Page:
Philosophy of Science

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Cinderella Man
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Philosophy of Science

Post #1

Post by Cinderella Man »

On other forums I have discussed in great length the foundations of the scientific method and run up against some people who feel strongly that the scientific method and science itself is an unproven entity, circular even in its efficacy. This generally describes the field of "Philosophy of Science". I continually challenge this as I find the argument itself circular and profoundly vacant of reasoning. When I confront people of this mindset with the realization that this "reasoning", if taken to its logical endpoint, means that we can literally no nothing with any degree of certainty, they insist this isn't the case and expound on their love and respect of science, which I find uncommonly hypocritical. Has anyone else here experienced this frustrating discussion? Thoughts?

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Divine Insight
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Post #11

Post by Divine Insight »

Cinderella Man wrote: Of course this conversation has skewed toward the medical profession but this is hardly the limit of what I have been bellyaching about. The world of pseudo-science is vast.
I totally agree with you, and I don't support "pseudo-science". By the way I wouldn't consider any of the methods I use to be "pseudo-science".

There is no question in science that our brains control many functions of our bodies and that a brain that is in a depressed mental state (or an unfocused chaotic state) will indeed result in poor physical health as well. So since my methods focus on mental states, I think it would be wrong to call them "pseudo-science".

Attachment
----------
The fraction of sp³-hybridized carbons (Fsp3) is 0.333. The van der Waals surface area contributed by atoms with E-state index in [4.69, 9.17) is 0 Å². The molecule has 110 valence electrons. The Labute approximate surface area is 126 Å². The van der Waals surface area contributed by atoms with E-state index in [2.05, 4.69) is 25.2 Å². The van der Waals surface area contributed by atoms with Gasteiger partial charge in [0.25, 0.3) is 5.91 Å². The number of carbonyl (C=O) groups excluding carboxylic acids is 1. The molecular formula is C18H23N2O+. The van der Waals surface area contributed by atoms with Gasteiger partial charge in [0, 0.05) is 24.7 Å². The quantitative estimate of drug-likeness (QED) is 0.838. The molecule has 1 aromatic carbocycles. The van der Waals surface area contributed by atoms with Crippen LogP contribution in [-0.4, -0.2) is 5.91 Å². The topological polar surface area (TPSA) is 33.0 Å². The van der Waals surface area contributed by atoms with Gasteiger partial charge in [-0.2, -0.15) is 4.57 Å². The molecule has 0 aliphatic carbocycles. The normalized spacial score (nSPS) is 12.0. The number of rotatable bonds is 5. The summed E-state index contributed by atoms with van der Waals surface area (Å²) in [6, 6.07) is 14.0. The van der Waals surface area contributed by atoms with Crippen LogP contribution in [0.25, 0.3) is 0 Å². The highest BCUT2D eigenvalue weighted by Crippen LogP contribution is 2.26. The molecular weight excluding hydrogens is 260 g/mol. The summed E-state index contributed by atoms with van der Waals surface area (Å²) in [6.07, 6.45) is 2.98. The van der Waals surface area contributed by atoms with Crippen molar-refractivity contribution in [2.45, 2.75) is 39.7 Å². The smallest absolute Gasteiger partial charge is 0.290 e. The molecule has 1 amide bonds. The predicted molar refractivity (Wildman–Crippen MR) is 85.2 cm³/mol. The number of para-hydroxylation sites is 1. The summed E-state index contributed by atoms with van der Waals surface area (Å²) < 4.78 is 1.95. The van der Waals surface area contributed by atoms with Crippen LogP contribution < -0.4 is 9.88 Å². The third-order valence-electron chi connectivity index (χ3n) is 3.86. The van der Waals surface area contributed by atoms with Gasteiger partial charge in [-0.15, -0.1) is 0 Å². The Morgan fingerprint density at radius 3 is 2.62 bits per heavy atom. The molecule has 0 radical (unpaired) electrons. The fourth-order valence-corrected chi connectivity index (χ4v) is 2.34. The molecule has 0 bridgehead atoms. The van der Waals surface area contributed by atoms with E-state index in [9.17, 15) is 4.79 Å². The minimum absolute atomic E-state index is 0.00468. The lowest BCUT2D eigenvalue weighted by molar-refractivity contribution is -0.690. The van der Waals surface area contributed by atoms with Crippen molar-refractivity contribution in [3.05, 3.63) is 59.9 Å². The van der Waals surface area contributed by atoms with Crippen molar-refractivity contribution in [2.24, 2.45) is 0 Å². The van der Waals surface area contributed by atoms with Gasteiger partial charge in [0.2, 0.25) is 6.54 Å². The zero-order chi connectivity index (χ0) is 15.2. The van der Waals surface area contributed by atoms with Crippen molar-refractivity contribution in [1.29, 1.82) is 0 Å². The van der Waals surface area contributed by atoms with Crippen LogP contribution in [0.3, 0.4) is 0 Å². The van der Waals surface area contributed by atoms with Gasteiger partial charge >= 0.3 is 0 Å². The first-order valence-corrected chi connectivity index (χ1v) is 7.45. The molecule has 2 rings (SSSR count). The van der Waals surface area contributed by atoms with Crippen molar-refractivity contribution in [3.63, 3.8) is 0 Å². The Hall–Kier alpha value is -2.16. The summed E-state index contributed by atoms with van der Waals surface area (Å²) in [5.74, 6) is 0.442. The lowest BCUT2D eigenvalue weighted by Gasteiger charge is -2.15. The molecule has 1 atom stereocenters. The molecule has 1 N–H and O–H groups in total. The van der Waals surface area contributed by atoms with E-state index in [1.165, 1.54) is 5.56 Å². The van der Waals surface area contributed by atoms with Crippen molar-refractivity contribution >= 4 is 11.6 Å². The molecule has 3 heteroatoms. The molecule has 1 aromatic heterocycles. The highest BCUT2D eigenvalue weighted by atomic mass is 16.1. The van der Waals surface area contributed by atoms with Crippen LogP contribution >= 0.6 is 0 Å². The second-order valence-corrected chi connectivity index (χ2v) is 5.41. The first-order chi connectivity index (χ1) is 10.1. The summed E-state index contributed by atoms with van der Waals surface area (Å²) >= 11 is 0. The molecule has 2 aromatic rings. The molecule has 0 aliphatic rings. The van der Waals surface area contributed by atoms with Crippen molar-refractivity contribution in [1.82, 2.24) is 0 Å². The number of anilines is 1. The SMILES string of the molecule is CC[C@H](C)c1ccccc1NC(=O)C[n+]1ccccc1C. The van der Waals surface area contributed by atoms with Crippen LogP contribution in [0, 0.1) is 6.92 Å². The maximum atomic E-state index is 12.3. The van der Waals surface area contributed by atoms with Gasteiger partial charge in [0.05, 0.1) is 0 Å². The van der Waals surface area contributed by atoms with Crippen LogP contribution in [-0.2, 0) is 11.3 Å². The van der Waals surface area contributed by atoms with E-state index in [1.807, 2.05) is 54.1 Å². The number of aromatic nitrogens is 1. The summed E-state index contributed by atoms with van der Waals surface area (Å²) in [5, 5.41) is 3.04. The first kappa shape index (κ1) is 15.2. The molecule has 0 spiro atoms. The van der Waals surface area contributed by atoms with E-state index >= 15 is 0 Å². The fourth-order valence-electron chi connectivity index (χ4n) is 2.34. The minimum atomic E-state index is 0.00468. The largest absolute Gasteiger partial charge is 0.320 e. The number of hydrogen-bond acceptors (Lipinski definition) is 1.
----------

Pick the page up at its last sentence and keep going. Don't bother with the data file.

Mental health has been recognized by science to be a valid parameter in human health. In fact, I personally think that doctors themselves should focus more on mental health. They sometimes get too bogged down into trying to treat a physical body as if it has nothing to do with the brain that is ultimately controlling it.

So I could actually make valid scientific arguments for healthcare that includes mental therapy to a far greater degree than is currently employed by the healthcare industry.
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Cinderella Man
Student
Posts: 21
Joined: Fri Dec 29, 2017 6:06 pm

Post #12

Post by Cinderella Man »

[Replying to post 11 by Divine Insight]

I have personally benefited from therapy myself so I don't disagree that it should be utilized much more in helping people live well adjusted lives, which would probably have some health benefits and I tell almost everyone I know that whether they realize it or not they could probably benefit from it. There was a time when philological therapy was considered something terrible, that you must be a lunatic to need it. I think that's changed a lot and people consider it more of a valuable service to help people through even minor difficulties, but you and I may be ahead of the curve a bit. Our current health system certainly doesn't encourage the use of therapy even though it's much, much cheaper than dealing with stress, heart attacks and suicide.

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